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Research Summary

For the past 20 years our group has been based in the Peter Medawar Building for Pathogen Research at the University of Oxford, where our primary research focus has been the South African HIV epidemic. To this end we are involved in multiple studies in KwaZulu-Natal province, South Africa, the area of highest HIV prevalence in the country, along with Kimberly in the Northern Cape. Much of our previous work has looked to define the role of cytotoxic T-lymphocyte (CTL) immunity in long-term immune control of HIV infection in both adults and children, and the mechanisms by which protective HLA alleles such as HLA-B57 and HLA-B57 mediate elite control and non-progression in presenting immunodominant gag epitopes.

In the course of this work we have been able to learn about the impact of HIV disease outcome on immune differences between adults and children by particular focus on HIV-infected children and mother-to-child transmission pairs. For example, although HIV-infected children typically progress more rapidly to AIDS than adults without antiretroviral therapy (ART), a subset of ART-naïve HIV-infected children remain healthy and maintain normal-for-age CD4 counts through immune mechanisms that we identified are similar to the natural, non-pathogenic hosts of SIV.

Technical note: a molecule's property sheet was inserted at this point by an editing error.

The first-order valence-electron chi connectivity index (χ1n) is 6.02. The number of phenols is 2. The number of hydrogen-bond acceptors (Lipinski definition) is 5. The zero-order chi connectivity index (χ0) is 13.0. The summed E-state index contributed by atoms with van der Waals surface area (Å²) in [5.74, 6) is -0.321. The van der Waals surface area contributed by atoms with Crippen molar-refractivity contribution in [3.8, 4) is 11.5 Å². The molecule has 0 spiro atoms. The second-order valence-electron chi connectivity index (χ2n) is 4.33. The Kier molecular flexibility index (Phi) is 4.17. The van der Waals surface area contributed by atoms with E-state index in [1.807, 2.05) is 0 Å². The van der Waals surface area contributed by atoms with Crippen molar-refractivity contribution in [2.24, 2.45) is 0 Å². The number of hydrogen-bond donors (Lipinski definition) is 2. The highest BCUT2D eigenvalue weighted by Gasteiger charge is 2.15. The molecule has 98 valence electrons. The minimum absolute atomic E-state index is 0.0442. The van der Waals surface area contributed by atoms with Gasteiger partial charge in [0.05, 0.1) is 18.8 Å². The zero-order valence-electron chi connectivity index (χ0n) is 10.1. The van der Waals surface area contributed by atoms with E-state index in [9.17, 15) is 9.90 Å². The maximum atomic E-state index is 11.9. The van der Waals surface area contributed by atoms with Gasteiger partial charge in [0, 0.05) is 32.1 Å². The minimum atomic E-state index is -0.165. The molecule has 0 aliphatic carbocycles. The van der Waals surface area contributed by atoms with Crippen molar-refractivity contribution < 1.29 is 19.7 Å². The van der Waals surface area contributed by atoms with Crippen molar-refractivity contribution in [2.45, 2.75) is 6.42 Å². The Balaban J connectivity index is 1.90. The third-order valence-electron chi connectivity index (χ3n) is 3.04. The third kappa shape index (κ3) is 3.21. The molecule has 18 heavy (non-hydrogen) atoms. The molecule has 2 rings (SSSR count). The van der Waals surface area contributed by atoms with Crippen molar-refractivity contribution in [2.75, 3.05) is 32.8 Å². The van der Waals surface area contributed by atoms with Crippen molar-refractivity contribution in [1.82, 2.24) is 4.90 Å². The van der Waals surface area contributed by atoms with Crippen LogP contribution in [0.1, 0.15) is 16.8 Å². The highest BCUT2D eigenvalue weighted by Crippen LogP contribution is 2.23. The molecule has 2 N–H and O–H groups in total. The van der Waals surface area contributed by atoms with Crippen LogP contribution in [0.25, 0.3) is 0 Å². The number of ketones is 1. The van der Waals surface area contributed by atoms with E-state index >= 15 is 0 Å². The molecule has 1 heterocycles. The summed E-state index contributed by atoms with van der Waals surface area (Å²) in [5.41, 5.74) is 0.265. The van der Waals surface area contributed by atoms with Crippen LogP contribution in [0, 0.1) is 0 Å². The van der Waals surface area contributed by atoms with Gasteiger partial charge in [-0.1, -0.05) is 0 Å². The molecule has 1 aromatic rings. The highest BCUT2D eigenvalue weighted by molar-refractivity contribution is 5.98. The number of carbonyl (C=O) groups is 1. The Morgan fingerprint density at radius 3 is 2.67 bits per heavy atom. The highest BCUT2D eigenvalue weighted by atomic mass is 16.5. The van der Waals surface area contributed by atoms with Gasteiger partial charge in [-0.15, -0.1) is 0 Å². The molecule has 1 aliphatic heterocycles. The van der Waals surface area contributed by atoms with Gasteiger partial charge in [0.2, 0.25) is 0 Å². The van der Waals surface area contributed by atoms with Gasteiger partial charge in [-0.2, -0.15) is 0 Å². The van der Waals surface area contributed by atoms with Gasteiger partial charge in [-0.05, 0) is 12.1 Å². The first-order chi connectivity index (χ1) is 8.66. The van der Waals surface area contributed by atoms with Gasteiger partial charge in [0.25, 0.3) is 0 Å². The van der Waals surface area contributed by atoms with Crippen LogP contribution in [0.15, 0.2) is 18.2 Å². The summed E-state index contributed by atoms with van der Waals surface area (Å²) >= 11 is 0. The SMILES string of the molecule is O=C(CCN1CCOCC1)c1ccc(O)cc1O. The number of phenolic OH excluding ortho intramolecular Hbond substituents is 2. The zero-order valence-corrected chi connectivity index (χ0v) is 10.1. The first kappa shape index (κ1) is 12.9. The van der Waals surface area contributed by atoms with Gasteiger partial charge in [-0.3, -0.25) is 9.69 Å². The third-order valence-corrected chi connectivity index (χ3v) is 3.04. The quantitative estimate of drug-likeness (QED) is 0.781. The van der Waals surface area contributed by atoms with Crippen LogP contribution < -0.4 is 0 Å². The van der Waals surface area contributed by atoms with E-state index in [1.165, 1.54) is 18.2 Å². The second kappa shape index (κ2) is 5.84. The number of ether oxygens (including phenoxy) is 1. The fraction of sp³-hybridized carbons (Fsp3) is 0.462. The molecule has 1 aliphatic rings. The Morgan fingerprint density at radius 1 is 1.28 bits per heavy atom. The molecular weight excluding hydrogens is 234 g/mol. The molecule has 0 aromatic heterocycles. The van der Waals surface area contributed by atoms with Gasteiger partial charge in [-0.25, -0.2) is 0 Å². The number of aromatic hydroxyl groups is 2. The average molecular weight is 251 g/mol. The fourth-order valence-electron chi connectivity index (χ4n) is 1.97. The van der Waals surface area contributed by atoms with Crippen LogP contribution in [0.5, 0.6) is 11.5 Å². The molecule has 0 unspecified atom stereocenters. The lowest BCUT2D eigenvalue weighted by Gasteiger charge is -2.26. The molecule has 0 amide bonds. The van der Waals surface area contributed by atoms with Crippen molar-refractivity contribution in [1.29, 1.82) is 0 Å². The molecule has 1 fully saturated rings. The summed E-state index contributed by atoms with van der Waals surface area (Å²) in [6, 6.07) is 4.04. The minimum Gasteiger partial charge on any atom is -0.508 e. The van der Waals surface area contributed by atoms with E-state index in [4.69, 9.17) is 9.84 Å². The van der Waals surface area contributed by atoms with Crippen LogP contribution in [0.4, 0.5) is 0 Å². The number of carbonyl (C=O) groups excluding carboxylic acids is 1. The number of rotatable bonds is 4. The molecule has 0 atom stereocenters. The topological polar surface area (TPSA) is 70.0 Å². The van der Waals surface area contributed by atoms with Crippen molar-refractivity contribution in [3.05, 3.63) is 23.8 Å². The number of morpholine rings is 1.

Although this is rare, there is evidence that HIV-infected children who receive ART early in life have greater potential to achieve functional cure and our current work therefore focusses on achieving paediatric HIV cure. Since 2015 we have been engaged in the Ucwaningo Lwabantwana study, meaning ‘learning from children’ in Zulu, in KwaZulu-Natal in South Africa (see below). Colloquially known as the ‘Babycure’ study since this is the end goal. An unexpected observation during the course of the study has been that females are twice as likely to be infected from their mother in-utero than males. Indeed, the female risk rises to three-fold greater than males if the mother becomes infected herself during pregnancy.